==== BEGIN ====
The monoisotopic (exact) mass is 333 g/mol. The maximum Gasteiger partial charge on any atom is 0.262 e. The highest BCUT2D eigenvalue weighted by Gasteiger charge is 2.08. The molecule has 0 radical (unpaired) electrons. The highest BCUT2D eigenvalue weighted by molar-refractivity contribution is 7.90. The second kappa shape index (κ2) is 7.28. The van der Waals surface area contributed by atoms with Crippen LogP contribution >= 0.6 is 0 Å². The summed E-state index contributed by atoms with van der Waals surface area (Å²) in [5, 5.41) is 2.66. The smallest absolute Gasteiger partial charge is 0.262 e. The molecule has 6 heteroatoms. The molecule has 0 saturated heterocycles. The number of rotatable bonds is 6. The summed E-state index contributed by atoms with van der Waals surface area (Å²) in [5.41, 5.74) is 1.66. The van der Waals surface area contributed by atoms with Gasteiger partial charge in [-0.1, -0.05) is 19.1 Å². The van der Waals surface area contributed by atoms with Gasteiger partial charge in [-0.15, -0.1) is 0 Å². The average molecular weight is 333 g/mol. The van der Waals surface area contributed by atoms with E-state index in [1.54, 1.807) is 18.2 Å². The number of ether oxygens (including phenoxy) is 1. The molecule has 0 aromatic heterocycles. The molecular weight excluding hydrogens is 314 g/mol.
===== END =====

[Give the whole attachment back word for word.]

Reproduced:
The monoisotopic (exact) mass is 333 g/mol. The maximum Gasteiger partial charge on any atom is 0.262 e. The highest BCUT2D eigenvalue weighted by Gasteiger charge is 2.08. The molecule has 0 radical (unpaired) electrons. The highest BCUT2D eigenvalue weighted by molar-refractivity contribution is 7.90. The second kappa shape index (κ2) is 7.28. The van der Waals surface area contributed by atoms with Crippen LogP contribution >= 0.6 is 0 Å². The summed E-state index contributed by atoms with van der Waals surface area (Å²) in [5, 5.41) is 2.66. The smallest absolute Gasteiger partial charge is 0.262 e. The molecule has 6 heteroatoms. The molecule has 0 saturated heterocycles. The number of rotatable bonds is 6. The summed E-state index contributed by atoms with van der Waals surface area (Å²) in [5.41, 5.74) is 1.66. The van der Waals surface area contributed by atoms with Gasteiger partial charge in [-0.1, -0.05) is 19.1 Å². The van der Waals surface area contributed by atoms with Gasteiger partial charge in [-0.15, -0.1) is 0 Å². The average molecular weight is 333 g/mol. The van der Waals surface area contributed by atoms with E-state index in [1.54, 1.807) is 18.2 Å². The number of ether oxygens (including phenoxy) is 1. The molecule has 0 aromatic heterocycles. The molecular weight excluding hydrogens is 314 g/mol.